This might sound a little weird and quite random, but the idea of experiencing life in more depth has been on my mind a lot, lately. I think it’s mainly because in four months’ time I will jump off the academic diving board and enter the world of working oblivion.  Basically, I’m scared out of my mind, just like I imagine most of my friends are as well.  Honestly, how does everyone keep it together so well?  I want to tear my face off right now and just cry.

See? Just a teensy bit of drama queen.

But something I’ve also learned from emotionally-stirring orchestrated theatrical scenes is that they don’t abruptly end after the climax of the scene is over.  No, just like the falling action of a beautifully conceived piece of literary work, these songs have a resolution. And if it isn’t a completely happy one, it is at least a satisfying one.

And that’s what my graduating in four months’ time is really like. Well, here’s to hoping, at least.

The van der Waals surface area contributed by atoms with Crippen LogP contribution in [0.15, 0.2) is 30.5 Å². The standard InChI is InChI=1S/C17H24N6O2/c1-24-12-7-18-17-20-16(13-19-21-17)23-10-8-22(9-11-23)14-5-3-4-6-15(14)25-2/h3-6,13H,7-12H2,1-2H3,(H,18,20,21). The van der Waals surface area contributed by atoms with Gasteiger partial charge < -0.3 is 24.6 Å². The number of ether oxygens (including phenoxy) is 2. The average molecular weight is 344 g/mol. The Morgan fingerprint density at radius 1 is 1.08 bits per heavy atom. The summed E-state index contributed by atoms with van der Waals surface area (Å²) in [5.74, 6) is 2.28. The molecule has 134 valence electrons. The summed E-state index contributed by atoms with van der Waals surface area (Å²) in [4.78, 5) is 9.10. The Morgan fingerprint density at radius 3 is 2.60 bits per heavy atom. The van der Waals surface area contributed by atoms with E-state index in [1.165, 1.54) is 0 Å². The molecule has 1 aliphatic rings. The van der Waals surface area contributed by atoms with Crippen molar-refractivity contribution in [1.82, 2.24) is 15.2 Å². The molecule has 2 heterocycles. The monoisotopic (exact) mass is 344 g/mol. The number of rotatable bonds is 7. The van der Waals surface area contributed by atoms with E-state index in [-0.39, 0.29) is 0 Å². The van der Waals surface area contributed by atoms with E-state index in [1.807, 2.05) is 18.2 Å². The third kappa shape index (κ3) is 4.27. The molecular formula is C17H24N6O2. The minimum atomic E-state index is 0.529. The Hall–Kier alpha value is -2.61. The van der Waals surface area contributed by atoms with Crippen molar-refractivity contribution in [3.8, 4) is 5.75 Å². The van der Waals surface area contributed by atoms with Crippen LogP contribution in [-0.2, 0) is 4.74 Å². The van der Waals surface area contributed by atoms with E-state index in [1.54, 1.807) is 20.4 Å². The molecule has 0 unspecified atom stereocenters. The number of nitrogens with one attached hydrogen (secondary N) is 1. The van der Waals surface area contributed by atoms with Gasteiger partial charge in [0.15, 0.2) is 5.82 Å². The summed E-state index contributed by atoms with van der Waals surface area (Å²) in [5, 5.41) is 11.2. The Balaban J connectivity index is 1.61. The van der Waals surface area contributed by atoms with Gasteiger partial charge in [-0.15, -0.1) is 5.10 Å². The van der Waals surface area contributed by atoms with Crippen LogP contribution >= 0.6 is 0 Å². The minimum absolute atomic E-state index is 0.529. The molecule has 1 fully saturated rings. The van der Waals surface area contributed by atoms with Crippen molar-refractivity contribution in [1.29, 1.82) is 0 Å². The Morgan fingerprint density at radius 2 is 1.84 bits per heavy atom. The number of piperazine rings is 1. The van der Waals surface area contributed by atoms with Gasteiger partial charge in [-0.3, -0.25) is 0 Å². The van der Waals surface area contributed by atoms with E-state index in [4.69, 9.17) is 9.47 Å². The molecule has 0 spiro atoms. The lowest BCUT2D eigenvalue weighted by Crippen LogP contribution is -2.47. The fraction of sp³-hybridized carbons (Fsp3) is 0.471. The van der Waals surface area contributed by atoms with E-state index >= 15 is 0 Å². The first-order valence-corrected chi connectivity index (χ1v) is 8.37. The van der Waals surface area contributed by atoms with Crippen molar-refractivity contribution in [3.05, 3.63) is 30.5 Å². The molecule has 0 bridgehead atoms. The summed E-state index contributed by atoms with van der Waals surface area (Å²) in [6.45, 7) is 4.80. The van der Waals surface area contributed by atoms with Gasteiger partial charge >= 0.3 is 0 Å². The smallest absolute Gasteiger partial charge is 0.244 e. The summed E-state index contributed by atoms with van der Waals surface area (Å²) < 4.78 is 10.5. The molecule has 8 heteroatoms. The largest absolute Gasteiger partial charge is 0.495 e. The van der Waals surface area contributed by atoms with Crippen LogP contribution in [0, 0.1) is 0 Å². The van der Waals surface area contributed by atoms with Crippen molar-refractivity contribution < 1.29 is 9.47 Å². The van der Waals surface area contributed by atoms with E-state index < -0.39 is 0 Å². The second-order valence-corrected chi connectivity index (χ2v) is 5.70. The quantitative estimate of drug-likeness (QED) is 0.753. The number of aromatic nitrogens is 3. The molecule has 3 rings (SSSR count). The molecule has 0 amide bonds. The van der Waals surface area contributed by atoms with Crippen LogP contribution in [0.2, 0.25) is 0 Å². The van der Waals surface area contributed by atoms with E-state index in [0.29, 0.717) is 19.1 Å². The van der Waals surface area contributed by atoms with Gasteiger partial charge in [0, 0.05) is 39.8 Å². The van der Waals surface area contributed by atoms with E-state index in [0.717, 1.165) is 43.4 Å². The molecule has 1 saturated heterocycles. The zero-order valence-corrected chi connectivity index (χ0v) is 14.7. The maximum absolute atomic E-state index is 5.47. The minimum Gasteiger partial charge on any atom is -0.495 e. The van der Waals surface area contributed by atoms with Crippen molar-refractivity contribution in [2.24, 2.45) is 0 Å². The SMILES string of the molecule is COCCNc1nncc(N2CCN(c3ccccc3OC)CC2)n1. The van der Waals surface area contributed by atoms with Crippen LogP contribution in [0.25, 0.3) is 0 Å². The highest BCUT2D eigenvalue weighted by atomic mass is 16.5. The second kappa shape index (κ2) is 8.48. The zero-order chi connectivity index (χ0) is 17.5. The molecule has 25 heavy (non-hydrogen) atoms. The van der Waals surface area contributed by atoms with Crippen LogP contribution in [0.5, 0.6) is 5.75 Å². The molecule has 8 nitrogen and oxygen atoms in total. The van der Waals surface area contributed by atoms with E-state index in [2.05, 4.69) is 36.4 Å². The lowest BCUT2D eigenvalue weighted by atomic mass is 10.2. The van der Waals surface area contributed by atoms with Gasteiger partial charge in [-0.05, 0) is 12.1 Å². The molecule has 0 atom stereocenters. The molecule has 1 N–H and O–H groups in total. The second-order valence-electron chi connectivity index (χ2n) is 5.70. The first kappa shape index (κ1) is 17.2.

But really, job searching and my future after graduation has been on my mind for quite a while now, and so I’ve been doing a bit of research, looking into the lives of people I consider to be successful and my role models, and finding out what the path of their lives has been like after college.  And you know what?  It’s helped relieve a lot of stress (though there is still plenty more to be had!) in thinking about my future.  Why? Because many-if not most-of these people started from the bottom, from scratch, nothing to loose, hardly anything to gain (at first), just like me.  Many of them didn’t have jobs waiting for them straight out of college, and lots of them still have not found a career that they have solidly settled into.  Instead, they became path-makers instead of path-takers, and have been much happier, in my opinion, for it.  Why?  Because even though they may not have a 100% steady income, or a back-up plan or job to use as a crutch, they are doing things they love.